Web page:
In 1959, Dr. Rubin reported alterations in growing bone resembling several skeletal dysplasias (loosely known as skeletal dystrophies) which he had produced experimentally by exposure to ionizing radiation. The present volume is a direct outgrowth of the ingenious experimentation and subsequent dissatisfaction with classifications of growth disorders of the skeleton into which were to be fitted his observations. The available classifications were based largely on morphologic (ie, static) features including distribution of lesions (local or generalized), possible sites of primary involvement (epiphysis, metaphysis, diaphysis), or possible types of primary skeletal formation affected (enchondral, periosteal, or both). Dr. Rubin now offers a new "dynamic" classification based on identification of several components of bone growth and development and their contributions to ultimate form—what Rubin calls "the logic of bone growth." The various dysplasias are analyzed with respect to specific deviations of individual components and categorized accordingly.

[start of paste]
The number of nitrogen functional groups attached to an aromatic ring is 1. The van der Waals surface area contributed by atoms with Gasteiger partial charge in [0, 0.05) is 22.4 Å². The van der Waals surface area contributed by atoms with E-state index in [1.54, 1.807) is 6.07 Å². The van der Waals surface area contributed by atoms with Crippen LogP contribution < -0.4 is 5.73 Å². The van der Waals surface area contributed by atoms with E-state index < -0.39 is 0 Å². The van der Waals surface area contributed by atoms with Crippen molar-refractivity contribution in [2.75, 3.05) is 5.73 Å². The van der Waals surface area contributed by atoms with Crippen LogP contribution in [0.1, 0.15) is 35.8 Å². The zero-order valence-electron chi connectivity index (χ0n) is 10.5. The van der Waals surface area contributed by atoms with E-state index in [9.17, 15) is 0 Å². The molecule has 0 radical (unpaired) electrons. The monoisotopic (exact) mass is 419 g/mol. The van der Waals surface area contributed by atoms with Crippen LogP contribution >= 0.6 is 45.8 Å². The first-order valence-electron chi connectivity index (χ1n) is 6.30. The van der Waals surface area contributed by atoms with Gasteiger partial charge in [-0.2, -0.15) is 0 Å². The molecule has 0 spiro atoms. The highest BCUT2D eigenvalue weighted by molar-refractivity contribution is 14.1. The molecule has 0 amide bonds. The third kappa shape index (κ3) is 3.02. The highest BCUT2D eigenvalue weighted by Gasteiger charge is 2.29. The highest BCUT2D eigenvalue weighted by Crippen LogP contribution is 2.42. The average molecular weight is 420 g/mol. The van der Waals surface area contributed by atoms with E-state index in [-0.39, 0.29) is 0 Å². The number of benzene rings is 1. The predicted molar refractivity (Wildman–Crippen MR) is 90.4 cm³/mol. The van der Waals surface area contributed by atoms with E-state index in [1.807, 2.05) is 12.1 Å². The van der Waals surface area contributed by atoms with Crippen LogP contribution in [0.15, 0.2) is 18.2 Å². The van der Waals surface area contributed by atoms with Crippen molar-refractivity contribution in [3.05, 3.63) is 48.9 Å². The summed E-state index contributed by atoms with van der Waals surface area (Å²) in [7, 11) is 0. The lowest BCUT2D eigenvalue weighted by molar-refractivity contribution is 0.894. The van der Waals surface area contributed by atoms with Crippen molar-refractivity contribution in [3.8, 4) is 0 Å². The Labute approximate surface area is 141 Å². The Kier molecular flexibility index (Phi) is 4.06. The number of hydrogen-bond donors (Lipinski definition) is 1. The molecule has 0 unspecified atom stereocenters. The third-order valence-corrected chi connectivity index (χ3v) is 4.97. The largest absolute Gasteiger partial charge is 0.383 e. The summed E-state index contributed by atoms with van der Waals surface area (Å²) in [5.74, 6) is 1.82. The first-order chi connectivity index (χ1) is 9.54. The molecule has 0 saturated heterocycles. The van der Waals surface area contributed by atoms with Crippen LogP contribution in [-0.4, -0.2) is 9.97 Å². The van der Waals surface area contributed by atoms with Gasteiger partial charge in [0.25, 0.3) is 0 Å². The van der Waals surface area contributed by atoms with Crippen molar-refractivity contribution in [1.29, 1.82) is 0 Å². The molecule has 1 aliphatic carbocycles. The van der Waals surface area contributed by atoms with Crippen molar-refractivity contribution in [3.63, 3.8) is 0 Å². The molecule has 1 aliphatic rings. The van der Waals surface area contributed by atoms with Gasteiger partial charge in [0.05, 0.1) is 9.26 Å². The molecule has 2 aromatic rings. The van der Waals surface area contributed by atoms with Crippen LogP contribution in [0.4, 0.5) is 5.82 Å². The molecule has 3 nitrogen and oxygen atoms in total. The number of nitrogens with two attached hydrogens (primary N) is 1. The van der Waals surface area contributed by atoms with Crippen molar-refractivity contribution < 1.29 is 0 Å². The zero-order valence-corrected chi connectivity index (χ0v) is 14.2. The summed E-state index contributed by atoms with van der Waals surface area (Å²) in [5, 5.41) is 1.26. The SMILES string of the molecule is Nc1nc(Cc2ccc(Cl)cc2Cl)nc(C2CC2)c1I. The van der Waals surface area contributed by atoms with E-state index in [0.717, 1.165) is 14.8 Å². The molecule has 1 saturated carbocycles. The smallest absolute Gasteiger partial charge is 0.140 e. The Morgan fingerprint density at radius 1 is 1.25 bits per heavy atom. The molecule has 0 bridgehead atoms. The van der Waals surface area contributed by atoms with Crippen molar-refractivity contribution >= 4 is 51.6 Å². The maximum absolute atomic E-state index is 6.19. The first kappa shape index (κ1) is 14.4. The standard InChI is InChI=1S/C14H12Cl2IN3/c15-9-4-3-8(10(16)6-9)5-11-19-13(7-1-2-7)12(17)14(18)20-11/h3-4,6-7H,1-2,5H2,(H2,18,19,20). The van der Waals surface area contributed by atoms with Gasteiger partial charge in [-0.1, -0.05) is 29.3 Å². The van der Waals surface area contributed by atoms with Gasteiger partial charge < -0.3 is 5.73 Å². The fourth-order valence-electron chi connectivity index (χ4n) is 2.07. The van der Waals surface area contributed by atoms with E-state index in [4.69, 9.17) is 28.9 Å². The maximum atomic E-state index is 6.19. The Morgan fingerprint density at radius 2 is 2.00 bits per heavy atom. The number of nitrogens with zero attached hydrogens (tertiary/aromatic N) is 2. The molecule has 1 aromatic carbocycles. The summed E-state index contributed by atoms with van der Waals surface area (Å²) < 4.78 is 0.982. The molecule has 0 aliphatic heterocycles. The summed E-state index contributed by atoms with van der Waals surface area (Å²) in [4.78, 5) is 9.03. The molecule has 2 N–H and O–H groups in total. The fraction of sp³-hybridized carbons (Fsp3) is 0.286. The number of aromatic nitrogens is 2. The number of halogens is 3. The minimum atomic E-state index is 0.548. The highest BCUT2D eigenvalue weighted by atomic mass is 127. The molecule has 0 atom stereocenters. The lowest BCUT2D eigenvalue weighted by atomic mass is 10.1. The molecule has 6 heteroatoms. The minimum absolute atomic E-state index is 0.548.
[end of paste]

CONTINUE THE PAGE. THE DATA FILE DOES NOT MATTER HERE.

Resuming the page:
The functional components of tubular bones,